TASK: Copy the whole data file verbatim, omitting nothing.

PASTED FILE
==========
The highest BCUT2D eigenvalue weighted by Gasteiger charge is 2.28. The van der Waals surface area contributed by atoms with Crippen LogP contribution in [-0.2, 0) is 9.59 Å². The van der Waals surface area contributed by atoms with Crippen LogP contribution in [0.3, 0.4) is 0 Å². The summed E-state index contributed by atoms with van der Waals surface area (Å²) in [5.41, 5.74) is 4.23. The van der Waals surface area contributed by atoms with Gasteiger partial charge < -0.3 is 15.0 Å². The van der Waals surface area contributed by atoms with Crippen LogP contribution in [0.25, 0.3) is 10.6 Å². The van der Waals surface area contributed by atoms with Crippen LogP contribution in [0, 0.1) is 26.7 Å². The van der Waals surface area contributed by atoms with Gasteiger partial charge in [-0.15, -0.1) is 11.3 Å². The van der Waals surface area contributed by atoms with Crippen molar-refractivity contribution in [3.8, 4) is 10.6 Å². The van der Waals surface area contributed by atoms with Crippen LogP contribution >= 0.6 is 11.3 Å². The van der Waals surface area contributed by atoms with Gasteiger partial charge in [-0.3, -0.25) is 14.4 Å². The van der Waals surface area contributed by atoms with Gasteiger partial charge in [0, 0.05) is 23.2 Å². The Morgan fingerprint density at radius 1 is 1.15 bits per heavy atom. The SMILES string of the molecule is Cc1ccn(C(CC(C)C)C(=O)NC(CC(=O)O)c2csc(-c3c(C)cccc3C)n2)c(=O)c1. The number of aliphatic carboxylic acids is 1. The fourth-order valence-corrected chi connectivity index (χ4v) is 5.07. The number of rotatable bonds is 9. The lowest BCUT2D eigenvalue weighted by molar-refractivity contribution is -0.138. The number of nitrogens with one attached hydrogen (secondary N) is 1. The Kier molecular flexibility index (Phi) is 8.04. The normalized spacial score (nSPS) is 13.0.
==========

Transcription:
The highest BCUT2D eigenvalue weighted by Gasteiger charge is 2.28. The van der Waals surface area contributed by atoms with Crippen LogP contribution in [-0.2, 0) is 9.59 Å². The van der Waals surface area contributed by atoms with Crippen LogP contribution in [0.3, 0.4) is 0 Å². The summed E-state index contributed by atoms with van der Waals surface area (Å²) in [5.41, 5.74) is 4.23. The van der Waals surface area contributed by atoms with Gasteiger partial charge < -0.3 is 15.0 Å². The van der Waals surface area contributed by atoms with Crippen LogP contribution in [0.25, 0.3) is 10.6 Å². The van der Waals surface area contributed by atoms with Crippen LogP contribution in [0, 0.1) is 26.7 Å². The van der Waals surface area contributed by atoms with Gasteiger partial charge in [-0.15, -0.1) is 11.3 Å². The van der Waals surface area contributed by atoms with Crippen molar-refractivity contribution in [3.8, 4) is 10.6 Å². The van der Waals surface area contributed by atoms with Crippen LogP contribution >= 0.6 is 11.3 Å². The van der Waals surface area contributed by atoms with Gasteiger partial charge in [-0.3, -0.25) is 14.4 Å². The van der Waals surface area contributed by atoms with Gasteiger partial charge in [0, 0.05) is 23.2 Å². The Morgan fingerprint density at radius 1 is 1.15 bits per heavy atom. The SMILES string of the molecule is Cc1ccn(C(CC(C)C)C(=O)NC(CC(=O)O)c2csc(-c3c(C)cccc3C)n2)c(=O)c1. The number of aliphatic carboxylic acids is 1. The fourth-order valence-corrected chi connectivity index (χ4v) is 5.07. The number of rotatable bonds is 9. The lowest BCUT2D eigenvalue weighted by molar-refractivity contribution is -0.138. The number of nitrogens with one attached hydrogen (secondary N) is 1. The Kier molecular flexibility index (Phi) is 8.04. The normalized spacial score (nSPS) is 13.0.